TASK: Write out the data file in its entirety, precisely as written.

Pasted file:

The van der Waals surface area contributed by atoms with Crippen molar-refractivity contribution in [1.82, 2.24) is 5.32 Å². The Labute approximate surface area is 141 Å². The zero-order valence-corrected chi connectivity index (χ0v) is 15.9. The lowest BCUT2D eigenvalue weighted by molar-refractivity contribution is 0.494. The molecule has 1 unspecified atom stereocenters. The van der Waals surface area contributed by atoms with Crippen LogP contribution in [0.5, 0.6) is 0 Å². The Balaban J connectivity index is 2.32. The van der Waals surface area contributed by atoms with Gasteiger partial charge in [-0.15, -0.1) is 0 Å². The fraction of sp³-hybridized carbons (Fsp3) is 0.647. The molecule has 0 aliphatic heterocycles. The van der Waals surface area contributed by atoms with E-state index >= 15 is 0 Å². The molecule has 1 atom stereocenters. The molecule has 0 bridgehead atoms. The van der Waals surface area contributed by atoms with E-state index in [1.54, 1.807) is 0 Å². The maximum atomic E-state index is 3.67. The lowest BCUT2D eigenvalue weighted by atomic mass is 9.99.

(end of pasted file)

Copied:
The van der Waals surface area contributed by atoms with Crippen molar-refractivity contribution in [1.82, 2.24) is 5.32 Å². The Labute approximate surface area is 141 Å². The zero-order valence-corrected chi connectivity index (χ0v) is 15.9. The lowest BCUT2D eigenvalue weighted by molar-refractivity contribution is 0.494. The molecule has 1 unspecified atom stereocenters. The van der Waals surface area contributed by atoms with Crippen LogP contribution in [0.5, 0.6) is 0 Å². The Balaban J connectivity index is 2.32. The van der Waals surface area contributed by atoms with Gasteiger partial charge in [-0.15, -0.1) is 0 Å². The fraction of sp³-hybridized carbons (Fsp3) is 0.647. The molecule has 0 aliphatic heterocycles. The van der Waals surface area contributed by atoms with E-state index >= 15 is 0 Å². The molecule has 1 atom stereocenters. The molecule has 0 bridgehead atoms. The van der Waals surface area contributed by atoms with E-state index in [1.54, 1.807) is 0 Å². The maximum atomic E-state index is 3.67. The lowest BCUT2D eigenvalue weighted by atomic mass is 9.99.